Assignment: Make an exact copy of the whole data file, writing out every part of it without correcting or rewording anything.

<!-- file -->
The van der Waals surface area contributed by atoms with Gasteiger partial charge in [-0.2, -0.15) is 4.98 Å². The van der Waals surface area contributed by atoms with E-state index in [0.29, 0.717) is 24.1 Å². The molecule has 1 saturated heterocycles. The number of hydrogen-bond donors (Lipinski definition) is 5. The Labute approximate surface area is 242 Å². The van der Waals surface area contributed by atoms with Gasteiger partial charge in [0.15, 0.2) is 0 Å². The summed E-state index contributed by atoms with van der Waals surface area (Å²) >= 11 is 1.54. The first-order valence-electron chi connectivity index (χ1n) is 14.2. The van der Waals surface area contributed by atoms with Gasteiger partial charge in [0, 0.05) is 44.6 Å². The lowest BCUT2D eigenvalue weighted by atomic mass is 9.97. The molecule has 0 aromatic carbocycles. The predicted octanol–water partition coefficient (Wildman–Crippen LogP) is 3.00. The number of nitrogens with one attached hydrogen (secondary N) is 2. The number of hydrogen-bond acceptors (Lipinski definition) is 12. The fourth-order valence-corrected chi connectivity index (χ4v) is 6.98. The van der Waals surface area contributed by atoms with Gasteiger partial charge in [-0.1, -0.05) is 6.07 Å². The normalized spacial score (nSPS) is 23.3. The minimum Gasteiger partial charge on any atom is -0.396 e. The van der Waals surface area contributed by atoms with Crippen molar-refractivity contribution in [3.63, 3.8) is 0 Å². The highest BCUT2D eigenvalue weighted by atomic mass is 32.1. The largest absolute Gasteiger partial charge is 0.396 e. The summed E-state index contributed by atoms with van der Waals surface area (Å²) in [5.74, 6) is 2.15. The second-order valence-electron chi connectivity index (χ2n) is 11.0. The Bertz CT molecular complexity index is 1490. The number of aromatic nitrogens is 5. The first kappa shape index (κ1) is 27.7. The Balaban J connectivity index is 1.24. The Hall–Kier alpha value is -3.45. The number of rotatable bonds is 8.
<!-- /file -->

The van der Waals surface area contributed by atoms with Gasteiger partial charge in [-0.2, -0.15) is 4.98 Å². The van der Waals surface area contributed by atoms with E-state index in [0.29, 0.717) is 24.1 Å². The molecule has 1 saturated heterocycles. The number of hydrogen-bond donors (Lipinski definition) is 5. The Labute approximate surface area is 242 Å². The van der Waals surface area contributed by atoms with Gasteiger partial charge in [0.15, 0.2) is 0 Å². The summed E-state index contributed by atoms with van der Waals surface area (Å²) >= 11 is 1.54. The first-order valence-electron chi connectivity index (χ1n) is 14.2. The van der Waals surface area contributed by atoms with Gasteiger partial charge in [0, 0.05) is 44.6 Å². The lowest BCUT2D eigenvalue weighted by atomic mass is 9.97. The molecule has 0 aromatic carbocycles. The predicted octanol–water partition coefficient (Wildman–Crippen LogP) is 3.00. The number of nitrogens with one attached hydrogen (secondary N) is 2. The number of hydrogen-bond acceptors (Lipinski definition) is 12. The fourth-order valence-corrected chi connectivity index (χ4v) is 6.98. The van der Waals surface area contributed by atoms with Gasteiger partial charge in [-0.1, -0.05) is 6.07 Å². The normalized spacial score (nSPS) is 23.3. The minimum Gasteiger partial charge on any atom is -0.396 e. The van der Waals surface area contributed by atoms with Crippen molar-refractivity contribution in [3.63, 3.8) is 0 Å². The highest BCUT2D eigenvalue weighted by atomic mass is 32.1. The largest absolute Gasteiger partial charge is 0.396 e. The summed E-state index contributed by atoms with van der Waals surface area (Å²) in [5.74, 6) is 2.15. The second-order valence-electron chi connectivity index (χ2n) is 11.0. The Bertz CT molecular complexity index is 1490. The number of aromatic nitrogens is 5. The first kappa shape index (κ1) is 27.7. The Balaban J connectivity index is 1.24. The Hall–Kier alpha value is -3.45. The number of rotatable bonds is 8.